Fields of competence
ROBOTNOR represents a unique synergy of academic and industrial expertise which allows us to counsel and comprehend a wide variety of tasks and projects. Our fields of competence are numerous and diverse.
The lighthouse project was initiated by the IME faculty at NTNU in 2013. The purpose of the project is to strengthen and further develop cutting edge research in robotics carried out by departments at the faculty.
Robotics is a technology area which will be essential for future Norwegian industry to ensure competitiveness and high quality products. Robotics is an enabling technology with a number of application areas such as oil & gas production, process industry, medicine, and health and welfare. It is also a multidisciplinary theme which involves a number of technologies such as communication technologies, automatic control and autonomy, human-machine interfaces, sensor technologies, electronics, and computer science. Robotics can substitute high cost labor in demanding environments and contribute to the reduction of production costs and more efficient operations. Research in robotics is essential to bring new robotic technologies to the Norwegian industry and society to solve our future challenges.
The main purpose of the Lighthouse Robotics project is to strengthen and further develop cutting edge research in robotics at the IME faculty at NTNU by supporting and initiating new collaboration initiatives within IME technology areas. The project is part of ROBOTNOR and includes 2 PhD positions and 1 PostDoc position.
The project is organized as shown below. Board meetings are organized regularly to discuss recent and upcoming activities. The current organization of the boards comprises personnel from IET, ITK and IDI. The project is coordinated by Pål Liljebäck at ITK.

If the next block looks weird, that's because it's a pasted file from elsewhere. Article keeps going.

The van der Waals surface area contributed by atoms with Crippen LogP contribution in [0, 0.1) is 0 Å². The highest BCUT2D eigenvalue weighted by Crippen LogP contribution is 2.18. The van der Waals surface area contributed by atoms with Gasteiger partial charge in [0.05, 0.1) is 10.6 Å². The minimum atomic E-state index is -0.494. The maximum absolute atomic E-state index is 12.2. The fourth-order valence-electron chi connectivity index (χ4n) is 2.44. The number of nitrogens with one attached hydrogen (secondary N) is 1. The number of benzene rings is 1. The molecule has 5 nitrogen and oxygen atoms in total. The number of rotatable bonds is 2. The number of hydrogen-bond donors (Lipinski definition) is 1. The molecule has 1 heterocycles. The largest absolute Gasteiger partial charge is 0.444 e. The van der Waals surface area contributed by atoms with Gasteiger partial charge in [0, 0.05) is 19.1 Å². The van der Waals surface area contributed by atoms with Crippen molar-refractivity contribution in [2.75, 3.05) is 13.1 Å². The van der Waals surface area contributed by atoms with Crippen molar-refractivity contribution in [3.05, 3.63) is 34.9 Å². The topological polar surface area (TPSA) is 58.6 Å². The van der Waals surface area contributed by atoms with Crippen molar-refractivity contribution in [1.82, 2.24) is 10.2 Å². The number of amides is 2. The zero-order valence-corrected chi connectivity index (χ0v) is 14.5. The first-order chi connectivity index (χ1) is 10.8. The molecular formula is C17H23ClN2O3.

As illustrated and described below, the project has a broad scope and involves several activities aimed at strengthening robotic research at NTNU. You may also download a short presentation of the project here (1 slide) and here (4 slides).
To understand, simulate and design controllers for complex mechanical systems, it is necessary to have […]
It is not always possible to control inherently nonlinear systems by linear control methods throughout […]
Liquid water covers 71% of the Earth’s surface, and waterways have been the lifeline of […]
NTNU has recently established the Applied Underwater Robotics Laboratory (AUR lab). The lab is being used for applied research on subsea robotics.
Nanorobotics is an emerging and wide-spanning field. It can either be defined as a system […]
A lab facility for research on nanopositioning has been established at the Department of Engineering […]
PhD project start-up: August 2013 Supervisors: Kristin Y. Pettersen (ITK), Hefeng Dong (IET), Ingrid Schjølberg […]
PhD project start-up: August 2013 Supervisors: Tommy Gravdahl (ITK), Thomas Tybell (IET), Kristin Y. Pettersen […]
Launched in 2009, this project aims to develop the next generation robotic technology for Norwegian […]
Mobile robot manipulators (mobile robots with one or more attached manipulator arms) will be prevalent […]
P. Liljebäck, K. Y. Pettersen, Ø. Stavdahl, and J. T. Gravdahl, Snake Robots – Modelling, Mechatronics, and Control, ser. Advances in Industrial Control. Springer, 2012.
T.R. Krogstad, J.T. Gravdahl, E. Børhaug and K.Y. Pettersen, AUVSAT: An experimental platform for spacecraft formation flying, proceedings of the 59th International Astronautical Congress, Glasgow, Scottland, September 29.-October 3rd, 2008